|11-26-2012, 06:23 PM||#1|
Join Date: Sep 2011
where to start?
i recently am listening to a lot of jazz and fusion, i.e. allan holdsworth, ai di meola as well as more heavier stuff like animals as leaders. i want to learn how to play jazz, but i don't know where to begin. any tips on where to start with jazz?
|11-26-2012, 06:47 PM||#2|
Join Date: Jul 2009
Location: New York City
definitely not there. allan holdsworth is some heavy shit - i still practice OD just to get even close to what holdsworth pulls off.
start with learning your ii-V-Is in a few different voicings. learn theory if you haven't yet - it's going to be almost impossible to play jazz well without knowing your theory. you can kinda fake it, but you won't be able to get into the more in-depth stuff without driving yourself insane.
learn a couple of standards - get yourself some sheet music. i know a bit about jazz, but my expertise is more in classical music than jazz music, so i'll let someone else recommend you a book for jazz, because the chances are that whoever is going to recommend you a book will know which books are high quality and which books aren't. personally, i just buy a book and figure it out.
oh, and perhaps most importantly, start learning a shitload of chord voicings. learn (at the minimum) your maj7s, m7s, 7s, dim7s, m7b5s, maybe even a few 9s. you can progress to the harder stuff from there, but get those down first.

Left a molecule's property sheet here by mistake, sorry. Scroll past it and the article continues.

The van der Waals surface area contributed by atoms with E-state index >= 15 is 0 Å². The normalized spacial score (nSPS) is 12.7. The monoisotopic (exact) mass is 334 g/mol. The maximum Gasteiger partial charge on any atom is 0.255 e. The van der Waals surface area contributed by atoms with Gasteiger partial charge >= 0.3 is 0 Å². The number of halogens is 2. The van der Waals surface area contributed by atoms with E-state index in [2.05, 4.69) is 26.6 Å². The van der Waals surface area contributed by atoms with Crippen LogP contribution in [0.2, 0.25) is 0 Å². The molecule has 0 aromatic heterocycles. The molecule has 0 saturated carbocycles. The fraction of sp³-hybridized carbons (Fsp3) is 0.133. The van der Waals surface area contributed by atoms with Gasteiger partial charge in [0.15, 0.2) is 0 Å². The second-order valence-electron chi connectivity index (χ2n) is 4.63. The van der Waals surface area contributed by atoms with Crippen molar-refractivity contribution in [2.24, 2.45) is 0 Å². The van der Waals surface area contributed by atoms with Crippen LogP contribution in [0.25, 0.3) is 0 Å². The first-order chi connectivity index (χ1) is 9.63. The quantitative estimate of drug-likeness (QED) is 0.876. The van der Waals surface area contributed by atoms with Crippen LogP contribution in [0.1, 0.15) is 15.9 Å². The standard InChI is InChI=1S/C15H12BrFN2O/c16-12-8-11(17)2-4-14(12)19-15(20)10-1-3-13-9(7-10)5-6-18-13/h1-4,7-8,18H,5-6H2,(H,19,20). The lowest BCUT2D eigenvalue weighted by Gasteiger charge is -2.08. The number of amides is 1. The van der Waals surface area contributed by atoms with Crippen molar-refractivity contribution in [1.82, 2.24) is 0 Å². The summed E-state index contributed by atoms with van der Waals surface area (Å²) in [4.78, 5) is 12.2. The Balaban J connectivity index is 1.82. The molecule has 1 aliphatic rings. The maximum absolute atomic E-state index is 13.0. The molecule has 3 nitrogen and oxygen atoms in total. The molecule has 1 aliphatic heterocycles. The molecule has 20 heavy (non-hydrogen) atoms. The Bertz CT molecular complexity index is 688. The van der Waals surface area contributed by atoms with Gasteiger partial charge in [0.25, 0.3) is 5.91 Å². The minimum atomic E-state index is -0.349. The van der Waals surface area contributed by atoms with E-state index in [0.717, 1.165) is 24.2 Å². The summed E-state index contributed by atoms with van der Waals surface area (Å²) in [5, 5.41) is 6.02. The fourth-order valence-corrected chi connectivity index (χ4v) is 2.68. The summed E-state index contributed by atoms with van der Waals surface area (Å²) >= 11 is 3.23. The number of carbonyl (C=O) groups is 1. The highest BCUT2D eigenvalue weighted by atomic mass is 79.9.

|11-27-2012, 01:44 AM||#3|
Join Date: Aug 2008
Start learning some jazzy chord shapes and voicing like AeolianWolf said.
and learning some Jazz forms like samba can help you wrap your head around what's actually happening in the music.
Hope this helps!
|11-27-2012, 03:27 PM||#4|
Join Date: Jul 2012
^Samba is a groove/style, not a form!
I'm gonna go ahead and copy and paste (and add some stuff to) my response to a recent thread that was very similar:
My first piece of advice would be to dig in and learn some harmony. I don't know where you stand on that right now, but knowing this stuff is pretty much the only path to being able to play this type of music, and it's obviously beneficial for other styles as well. Below is a link to a PDF file of Berklee's core "pop/jazz" harmony curriculum (it's an old edition from the late '80s, but most of it is the same as it is now - plus, it's free!). I've posted it in this forum a couple times before but I can't stress how useful a resource it is.
Once you have a firm grasp on the harmony you need to know, you'll be able to incorporate it into your playing. You'll be able to develop chord voicings on your own, in addition to elaborating on the shapes you already know. This knowledge will also inform your melodic improvisation; you'll know what notes fit and don't fit with each chord, and over time you'll find ways to connect them.
Also, start learning some standards. Some simpler tunes a lot of people start off with are Blue Bossa, Autumn Leaves, There Will Never Be Another You, etc. The "big three" types of changes that some consider the litmus test for being a competent jazz musician (along with basic major/minor key and modal tunes) are blues, (ex: Bessie's Blues, Billie's Bounce, Straight No Chaser) rhythm changes, (changes from Gershwin's I Got Rhythm; ex: Lester Leaps In, Oleo, Anthropology) and multi-tonic system/"Coltrane changes" (ex: Giant Steps, Countdown). All of these have many, many variations. Just so you know, multi-tonic changes are generally significantly harder than the other two types I mentioned, so I would start on them only after you have a firm grounding in everything else and you understand the theory behind them. I don't think there's anything on them in the links I posted, but some information shouldn't be too hard to find. You probably won't need it for a while, anyway (no offense).